Date: July 1st, 2005
Gatherings of breast cancer researchers have been surprisingly upbeat events lately, as scientists are beginning to feel that maybe - just maybe - they’re making some real progress toward understanding the disease.
“It’s actually amazing,” said Jennifer Eng-Wong, M.D., M.P.H., a medical oncologist with the National Cancer Institute, a division of the National Institutes of Health. “We just had our big oncology meeting and at the end of the presentation of the studies for breast cancer, the response was overwhelming elation and applause from the audience. People are feeling like, ‘Yes - we really are making headway on this disease. We really have come a long way.’”
According to numbers released earlier this year by the American Cancer Society, breast cancer is still the most common cancer among women and incidence rates continue to rise – but more slowly than they have in the past. And several recent news stories involving breast cancer research have reported strides in treatment that may provide hope to thousands of patients.
Understanding the biology of breast cancer
While we may think of breast cancer as a single entity, the disease really comprises a number of different types of cancers, which respond differently to treatment. Physicians may recommend different courses for patients depending on whether their cancer has spread beyond where it began, or what types of cancer cells they have.
According to Dr. Eng-Wong, understanding the biology of these different types of cancers will be key to providing effective therapies, as well as preventing anyone from getting breast cancer in the first place.
“Diagnosis and understanding tumor biology is rapidly evolving,” she said. “We’re really becoming able to better understand what kind of tumors a person has and how to target them with the drugs we have available. And hopefully that will lead to a better understanding of who’s at risk for getting breast cancer as well.”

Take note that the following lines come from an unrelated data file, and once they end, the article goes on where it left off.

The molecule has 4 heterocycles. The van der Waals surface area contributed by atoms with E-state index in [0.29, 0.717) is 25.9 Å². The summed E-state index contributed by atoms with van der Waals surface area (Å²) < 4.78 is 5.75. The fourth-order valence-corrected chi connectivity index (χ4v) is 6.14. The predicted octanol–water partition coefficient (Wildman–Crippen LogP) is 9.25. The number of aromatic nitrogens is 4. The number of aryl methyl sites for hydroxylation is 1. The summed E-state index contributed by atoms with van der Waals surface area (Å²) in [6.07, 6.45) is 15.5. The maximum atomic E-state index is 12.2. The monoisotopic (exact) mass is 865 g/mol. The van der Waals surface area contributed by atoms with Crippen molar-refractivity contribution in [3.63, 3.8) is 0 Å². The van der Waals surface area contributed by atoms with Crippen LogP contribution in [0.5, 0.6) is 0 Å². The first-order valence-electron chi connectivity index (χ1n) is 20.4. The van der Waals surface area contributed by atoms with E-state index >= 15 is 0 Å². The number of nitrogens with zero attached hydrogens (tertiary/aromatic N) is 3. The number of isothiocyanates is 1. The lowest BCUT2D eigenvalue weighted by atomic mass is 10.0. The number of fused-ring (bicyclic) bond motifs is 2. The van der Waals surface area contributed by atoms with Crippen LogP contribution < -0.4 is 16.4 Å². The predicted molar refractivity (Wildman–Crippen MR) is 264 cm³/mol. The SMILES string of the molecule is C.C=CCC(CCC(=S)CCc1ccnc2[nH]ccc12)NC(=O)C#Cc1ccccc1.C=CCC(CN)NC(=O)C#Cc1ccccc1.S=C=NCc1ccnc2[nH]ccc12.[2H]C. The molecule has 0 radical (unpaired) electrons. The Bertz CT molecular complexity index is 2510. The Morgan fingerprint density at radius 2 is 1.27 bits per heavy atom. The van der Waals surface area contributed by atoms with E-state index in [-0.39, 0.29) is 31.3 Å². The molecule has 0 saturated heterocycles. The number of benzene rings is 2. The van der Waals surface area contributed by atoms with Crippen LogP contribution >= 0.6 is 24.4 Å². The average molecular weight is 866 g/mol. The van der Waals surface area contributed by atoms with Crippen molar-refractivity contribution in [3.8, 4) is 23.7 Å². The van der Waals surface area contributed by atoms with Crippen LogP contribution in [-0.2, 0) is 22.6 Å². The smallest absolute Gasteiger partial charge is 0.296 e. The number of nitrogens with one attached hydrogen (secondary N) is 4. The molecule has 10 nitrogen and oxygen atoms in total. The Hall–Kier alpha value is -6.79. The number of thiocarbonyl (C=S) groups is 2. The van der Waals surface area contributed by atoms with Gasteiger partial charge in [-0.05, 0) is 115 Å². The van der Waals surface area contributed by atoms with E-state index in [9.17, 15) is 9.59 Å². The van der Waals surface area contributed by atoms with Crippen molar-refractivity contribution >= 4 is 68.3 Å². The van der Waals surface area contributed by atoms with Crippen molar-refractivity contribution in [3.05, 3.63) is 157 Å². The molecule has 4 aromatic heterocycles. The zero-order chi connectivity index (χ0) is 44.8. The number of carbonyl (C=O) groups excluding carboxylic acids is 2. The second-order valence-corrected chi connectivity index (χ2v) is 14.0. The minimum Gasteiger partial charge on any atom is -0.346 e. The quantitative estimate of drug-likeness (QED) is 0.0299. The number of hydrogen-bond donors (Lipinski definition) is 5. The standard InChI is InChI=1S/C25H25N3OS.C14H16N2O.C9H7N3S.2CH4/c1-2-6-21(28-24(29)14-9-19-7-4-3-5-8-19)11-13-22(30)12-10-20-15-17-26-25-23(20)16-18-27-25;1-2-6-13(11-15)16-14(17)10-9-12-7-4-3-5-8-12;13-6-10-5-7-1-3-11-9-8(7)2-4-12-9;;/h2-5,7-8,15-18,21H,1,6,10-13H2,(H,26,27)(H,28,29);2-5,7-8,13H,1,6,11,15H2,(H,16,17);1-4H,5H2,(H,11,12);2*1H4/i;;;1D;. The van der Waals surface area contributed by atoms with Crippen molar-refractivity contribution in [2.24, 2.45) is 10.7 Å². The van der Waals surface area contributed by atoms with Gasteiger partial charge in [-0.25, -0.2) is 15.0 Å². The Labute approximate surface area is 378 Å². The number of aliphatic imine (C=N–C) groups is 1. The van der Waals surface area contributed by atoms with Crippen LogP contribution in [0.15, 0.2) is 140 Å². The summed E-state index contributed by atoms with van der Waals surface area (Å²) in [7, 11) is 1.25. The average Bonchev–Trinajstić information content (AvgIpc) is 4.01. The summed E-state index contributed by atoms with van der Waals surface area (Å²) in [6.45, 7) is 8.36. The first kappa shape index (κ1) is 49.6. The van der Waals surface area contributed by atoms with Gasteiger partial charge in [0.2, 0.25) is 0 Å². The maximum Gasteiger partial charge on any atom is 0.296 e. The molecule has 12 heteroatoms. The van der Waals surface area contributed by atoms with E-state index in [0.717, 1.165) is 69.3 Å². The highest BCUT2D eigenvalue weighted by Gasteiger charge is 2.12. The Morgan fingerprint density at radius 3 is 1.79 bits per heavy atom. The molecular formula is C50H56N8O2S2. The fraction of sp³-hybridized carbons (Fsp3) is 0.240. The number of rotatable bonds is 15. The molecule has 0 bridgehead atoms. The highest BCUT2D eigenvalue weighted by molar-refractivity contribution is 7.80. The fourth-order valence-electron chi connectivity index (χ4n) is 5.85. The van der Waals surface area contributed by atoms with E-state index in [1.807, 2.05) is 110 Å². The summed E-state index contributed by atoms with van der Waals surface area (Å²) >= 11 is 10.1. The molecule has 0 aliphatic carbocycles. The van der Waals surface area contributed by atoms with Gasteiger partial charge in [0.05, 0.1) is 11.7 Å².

A couple of recent clinical trials have underscored the effectiveness of targeting treatment. They involved the drug trastuzumab (brand name Herceptin), which was approved to treat advanced breast cancer in 1998. And they had hopeful news for women with HER-2 positive cancer, a particularly aggressive form.
Patients with this type of cancer have cancer cells that make too much of a protein called HER-2. These tumors tend to grow faster and recur more often than those that are not HER-2 positive. Trastuzumab targets these specific kinds of cells directly. And when used in combination with a traditional chemotherapy regimen, the drug was shown to reduce the risk of recurrence by 52 percent compared with that same regimen alone.
Advanced medicine and age-old advice
While cancer researchers have made promising inroads when it comes to medical therapies, they haven’t lost sight of the potential power held by the breast cancer patient herself. They hope to know more about how lifestyle choices affect cancer so they can provide specific guidelines that go beyond “eat right and exercise.”
For instance, a recent study showed that brisk walking could have a significant impact on a woman’s chances of dying from the disease. While previous studies have demonstrated that exercise can reduce the incidence of breast cancer, this study set out to determine whether exercise improves the chances of survival once a breast cancer patient has been diagnosed – and if so, how much exercise it takes to make a difference. The women in the study who walked three to five hours a week reduced their risk of dying by 50 percent.
Another recent study showed that for women who have had breast cancer, a low-fat diet could reduce the chances that their cancer will come back. The results were not dramatic – 12.4 percent of those on the diet were disease-free after five years, compared to 9.8 percent of those on a regular diet. While scientists involved are not exactly blown away by these results, the study showed enough of an impact to merit further research and follow-up with the participants.
“I think breast cancer has really led the pack in a lot of ways, in terms of how aggressive to be in terms of treatment, and how to target therapies,” said Dr. Eng-Wong. “What we have to treat women with has grown enormously over the last four years. And we can’t cure everybody, but we can certainly keep people alive longer that have metastatic disease, and we can certainly cure more people that have early breast cancer. I think it is really encouraging overall.”